Russian official says Soyuz rocket failure caused by an errant sensor

Russia suspended all launches after the accident on October 11 unprecedented for Russia's post Soviet manned launches that saw the rocket fail minutes after blast-off

Russia suspended all launches after the accident on October 11 unprecedented for Russia's post Soviet manned launches that saw the rocket fail minutes after blast-off

"In order to avoid shifting the ISS to an unmanned mode, the industry is exerting considerable efforts to make the launch possible on December 3", Sergei Krikalyov, the executive director of the manned spaceflight program at Russia's Roskosmos space agency, said on October 31.

The first manned mission to the International Space Station since a Russian rocket failed to launch successfully earlier this month may take off on December 3, space agency Roscosmos said on Wednesday.

It was that explosion that caused the briefly-terrifying moment in the live launch video when the crew were briefly shaken around, prior to the capsule returning to land in Kazakhstan.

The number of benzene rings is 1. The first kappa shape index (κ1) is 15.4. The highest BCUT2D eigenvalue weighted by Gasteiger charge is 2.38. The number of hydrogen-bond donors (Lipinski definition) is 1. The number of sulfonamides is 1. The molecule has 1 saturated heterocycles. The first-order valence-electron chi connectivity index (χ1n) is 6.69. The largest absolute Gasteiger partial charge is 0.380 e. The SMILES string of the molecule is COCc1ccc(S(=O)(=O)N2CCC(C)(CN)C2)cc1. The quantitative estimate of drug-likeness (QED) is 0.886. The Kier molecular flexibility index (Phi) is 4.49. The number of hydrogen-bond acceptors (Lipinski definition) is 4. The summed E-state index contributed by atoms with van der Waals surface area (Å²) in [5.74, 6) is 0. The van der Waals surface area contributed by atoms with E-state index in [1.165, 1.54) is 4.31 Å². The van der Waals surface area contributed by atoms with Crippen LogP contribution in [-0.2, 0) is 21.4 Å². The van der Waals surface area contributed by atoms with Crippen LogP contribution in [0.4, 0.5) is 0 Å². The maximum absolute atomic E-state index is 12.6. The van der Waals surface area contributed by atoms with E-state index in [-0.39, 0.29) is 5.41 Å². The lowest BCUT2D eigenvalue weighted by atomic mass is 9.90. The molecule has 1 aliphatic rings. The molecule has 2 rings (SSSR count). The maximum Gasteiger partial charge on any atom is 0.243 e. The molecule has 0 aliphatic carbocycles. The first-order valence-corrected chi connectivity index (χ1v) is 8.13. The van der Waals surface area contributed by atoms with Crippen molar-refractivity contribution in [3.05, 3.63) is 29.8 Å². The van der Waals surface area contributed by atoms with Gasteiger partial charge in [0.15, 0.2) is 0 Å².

It was the third launch of a Soyuz rocket from Russia's northern Plesetsk launch pad this year, the military said.

"This is the first launch of a rocket from the Soyuz family since the October 11 accident", Russia's space agency chief Dmitry Rogozin wrote on Twitter.

The crew is set to include Canadian astronaut David Saint-Jacques, who was originally scheduled to fly to the station December 20 on a six-month mission.

The malfunction led to one of the four boosters on the first stage failing to detach correctly and colliding with a fuel tank of the second stage, which exploded.

The two crew members were then recovered by emergency workers near the Kazakh city of Dzhezkazgan, 400km (250 miles) north-east of the rocket launch site.

Roscosmos immediately set about investigating the launch failure, under time pressure because the current ISS crew had a January deadline to return to Earth.

In the first official report on the cause of the October 11 accident, Roscosmos said a sensor that indicated the separation of the first two stages of the rocket malfunctioned.

According to the official, a rode of the side unit of the Soyuz-FG rocket was misshaped during the assembly at Baikonur Cosmodrome. They have been driven to do this because, at present, the Soyuz spacecraft is the only means by which NASA, Russia, and their worldwide partners have of getting people to and from the station.

Notícias recomendadas

We are pleased to provide this opportunity to share information, experiences and observations about what's in the news.
Some of the comments may be reprinted elsewhere in the site or in the newspaper.
Thank you for taking the time to offer your thoughts.